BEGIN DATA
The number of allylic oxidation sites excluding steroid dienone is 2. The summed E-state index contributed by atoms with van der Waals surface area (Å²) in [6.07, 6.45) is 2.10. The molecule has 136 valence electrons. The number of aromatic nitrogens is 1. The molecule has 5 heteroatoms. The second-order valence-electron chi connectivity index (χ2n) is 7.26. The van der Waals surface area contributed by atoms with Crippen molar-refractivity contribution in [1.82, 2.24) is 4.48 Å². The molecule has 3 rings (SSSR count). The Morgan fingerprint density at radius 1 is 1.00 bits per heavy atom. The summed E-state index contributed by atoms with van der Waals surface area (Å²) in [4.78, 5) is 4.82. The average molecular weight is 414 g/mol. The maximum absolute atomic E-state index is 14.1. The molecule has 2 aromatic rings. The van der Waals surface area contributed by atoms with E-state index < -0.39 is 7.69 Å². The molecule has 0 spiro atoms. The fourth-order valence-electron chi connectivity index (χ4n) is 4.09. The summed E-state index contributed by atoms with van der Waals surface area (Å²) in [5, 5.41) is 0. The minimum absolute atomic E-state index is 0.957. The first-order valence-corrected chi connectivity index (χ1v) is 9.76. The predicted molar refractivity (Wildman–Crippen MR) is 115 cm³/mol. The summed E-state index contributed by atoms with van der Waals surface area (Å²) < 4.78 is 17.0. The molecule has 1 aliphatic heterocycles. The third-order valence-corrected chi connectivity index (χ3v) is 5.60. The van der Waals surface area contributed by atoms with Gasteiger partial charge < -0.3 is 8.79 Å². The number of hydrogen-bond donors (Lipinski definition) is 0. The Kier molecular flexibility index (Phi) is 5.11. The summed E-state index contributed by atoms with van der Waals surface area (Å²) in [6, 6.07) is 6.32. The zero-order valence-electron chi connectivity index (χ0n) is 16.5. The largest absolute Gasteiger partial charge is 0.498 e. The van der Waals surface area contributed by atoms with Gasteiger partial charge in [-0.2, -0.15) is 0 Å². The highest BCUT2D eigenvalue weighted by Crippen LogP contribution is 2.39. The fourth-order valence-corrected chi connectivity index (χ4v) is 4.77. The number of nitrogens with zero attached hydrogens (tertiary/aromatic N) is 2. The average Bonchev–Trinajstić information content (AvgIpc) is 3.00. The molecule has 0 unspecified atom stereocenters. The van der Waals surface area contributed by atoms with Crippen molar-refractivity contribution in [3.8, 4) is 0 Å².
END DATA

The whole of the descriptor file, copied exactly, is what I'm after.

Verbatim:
The number of allylic oxidation sites excluding steroid dienone is 2. The summed E-state index contributed by atoms with van der Waals surface area (Å²) in [6.07, 6.45) is 2.10. The molecule has 136 valence electrons. The number of aromatic nitrogens is 1. The molecule has 5 heteroatoms. The second-order valence-electron chi connectivity index (χ2n) is 7.26. The van der Waals surface area contributed by atoms with Crippen molar-refractivity contribution in [1.82, 2.24) is 4.48 Å². The molecule has 3 rings (SSSR count). The Morgan fingerprint density at radius 1 is 1.00 bits per heavy atom. The summed E-state index contributed by atoms with van der Waals surface area (Å²) in [4.78, 5) is 4.82. The average molecular weight is 414 g/mol. The maximum absolute atomic E-state index is 14.1. The molecule has 2 aromatic rings. The van der Waals surface area contributed by atoms with E-state index < -0.39 is 7.69 Å². The molecule has 0 spiro atoms. The fourth-order valence-electron chi connectivity index (χ4n) is 4.09. The summed E-state index contributed by atoms with van der Waals surface area (Å²) in [5, 5.41) is 0. The minimum absolute atomic E-state index is 0.957. The first-order valence-corrected chi connectivity index (χ1v) is 9.76. The predicted molar refractivity (Wildman–Crippen MR) is 115 cm³/mol. The summed E-state index contributed by atoms with van der Waals surface area (Å²) < 4.78 is 17.0. The molecule has 1 aliphatic heterocycles. The third-order valence-corrected chi connectivity index (χ3v) is 5.60. The van der Waals surface area contributed by atoms with Gasteiger partial charge < -0.3 is 8.79 Å². The number of hydrogen-bond donors (Lipinski definition) is 0. The Kier molecular flexibility index (Phi) is 5.11. The summed E-state index contributed by atoms with van der Waals surface area (Å²) in [6, 6.07) is 6.32. The zero-order valence-electron chi connectivity index (χ0n) is 16.5. The largest absolute Gasteiger partial charge is 0.498 e. The van der Waals surface area contributed by atoms with Gasteiger partial charge in [-0.2, -0.15) is 0 Å². The highest BCUT2D eigenvalue weighted by Crippen LogP contribution is 2.39. The fourth-order valence-corrected chi connectivity index (χ4v) is 4.77. The number of nitrogens with zero attached hydrogens (tertiary/aromatic N) is 2. The average Bonchev–Trinajstić information content (AvgIpc) is 3.00. The molecule has 0 unspecified atom stereocenters. The van der Waals surface area contributed by atoms with Crippen molar-refractivity contribution in [3.8, 4) is 0 Å².